I get questions all the time. When I get the same question several times in close succession, that usually means it’s time to write about it publicly – if only so I can point future questioners to a blog post instead of having to answer it yet again. Other times, though, there’s more to it – there’s something that needs to be written. I think this is one of those times.
I can combine and condense several emails into one simple question:
“I feel called to Cernunnos – how do I get started?”
There is, of course, no one right answer. But this is what I’ve done, and what I’ve seen others do that worked for them.
My story with Cernunnos
The bio on my teaching site says “I grew up in Tennessee with the woods right outside my back door. Wandering through them gave me a sense of connection to Nature and to a certain Forest God.”
I grew up in a fundamentalist church. Recovering from that took years of work. If Cernunnos had appeared to me when I was 10 years old I would have assumed He was the Christian devil and run away screaming – I had no context for anything else. But I always felt at home in the woods – they were my safe space.
Part of that is the beauty of wild places and the spirits that inhabit them. But there was more. There was Someone in the woods, Someone who listened.
Did the Forest God see a young boy retreating into a wooded refuge and take pity on him? Was He moved to love a human who shared His love of the wild? Did He see the potential for a future priest? All I know is that when I went into the woods I was comforted, and I was encouraged to keep moving and keep working. I was assured that things would get better someday. And they did.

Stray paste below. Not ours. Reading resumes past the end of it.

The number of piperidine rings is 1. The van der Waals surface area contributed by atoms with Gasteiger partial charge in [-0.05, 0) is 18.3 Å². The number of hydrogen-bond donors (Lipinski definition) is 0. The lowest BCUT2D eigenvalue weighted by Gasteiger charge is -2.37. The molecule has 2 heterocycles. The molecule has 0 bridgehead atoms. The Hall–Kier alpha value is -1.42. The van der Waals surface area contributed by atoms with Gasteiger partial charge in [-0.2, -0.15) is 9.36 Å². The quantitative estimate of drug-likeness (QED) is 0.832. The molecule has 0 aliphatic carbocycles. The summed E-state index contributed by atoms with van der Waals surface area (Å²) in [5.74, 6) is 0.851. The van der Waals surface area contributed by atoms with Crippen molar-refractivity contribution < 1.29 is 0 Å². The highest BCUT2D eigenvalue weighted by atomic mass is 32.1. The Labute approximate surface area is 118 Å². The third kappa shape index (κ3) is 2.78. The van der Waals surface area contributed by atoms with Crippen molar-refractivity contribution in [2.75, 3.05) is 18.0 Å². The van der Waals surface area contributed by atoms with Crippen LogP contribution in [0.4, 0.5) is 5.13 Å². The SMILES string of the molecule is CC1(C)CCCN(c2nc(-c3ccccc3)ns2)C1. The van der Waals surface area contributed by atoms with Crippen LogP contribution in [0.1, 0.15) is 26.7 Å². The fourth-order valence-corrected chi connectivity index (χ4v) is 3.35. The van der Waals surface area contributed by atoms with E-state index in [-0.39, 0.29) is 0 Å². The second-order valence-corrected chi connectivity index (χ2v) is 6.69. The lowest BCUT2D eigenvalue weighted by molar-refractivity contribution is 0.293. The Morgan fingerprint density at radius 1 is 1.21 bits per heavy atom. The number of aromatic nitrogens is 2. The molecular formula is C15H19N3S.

After I started this Pagan path, a good friend gave me this pendant. It took some digging to figure out who it was. The artwork is from the Gundestrup Cauldron – I’m confident it’s Cernunnos, though we can’t be sure. I started wearing it.
A year or so later I had my first ecstatic experience of Him. It was beautiful and powerful and left me with no doubt that Cernunnos had been with me all my life and was calling me to His service. I said yes, and began the formal work that continues to this day.
Signs Cernunnos is calling you
It would be much easier if Gods wore nametags and if They were explicit about what They want from us. I suspect They want us to do the work to figure these things out. If we grew up in a polytheist culture we would learn them as children. But we didn’t, and so we have to learn them now.
One of the most popular post of all time on Under the Ancient Oaks is How Do I Know If A God Is Calling Me? from 2018. It provides some good general guidance on this question.
Sometimes Cernunnos appears in dreams, or in recurring imagery in the ordinary world. You see stags and deer, torques and serpents. Or you see a man with antlers on his head.
Perhaps, like me, you feel especially at home in the woods: the forest is more than just the trees.
If you get this, pay attention. Listen. Meditate. Do historical and literary research. If necessary, do divination. Discerning a call from a God doesn’t take Ph.D. level research, but it usually takes a bit of work.
Set up a shrine
A shrine is a place of honor – an altar is a place of sacrifice. Contemporary Pagans tend to use the terms interchangeably, and shrines can also be altars. Don’t worry about the terms, just set up a shrine.
Start small. You need something to represent Cernunnos – something to focus your attention on Him. This can be a statue, a picture, a piece of antler, a handful of acorns – whatever works for you. Add a candle or three, an offering bowl, an incense holder – whatever seems right.
Don’t be in a hurry to buy a statue. Wait until you find one that strikes you as right. It appears the one I have is no longer in production, but similar ones are available. So are some very different interpretations of Him. When you find one that clearly helps you focus on Him – and that you can afford – then buy it.
Make regular offerings
Making offerings is a core polytheist practice. We make offerings for hospitality, for reciprocity, for devotion, and because it’s what our ancestors did.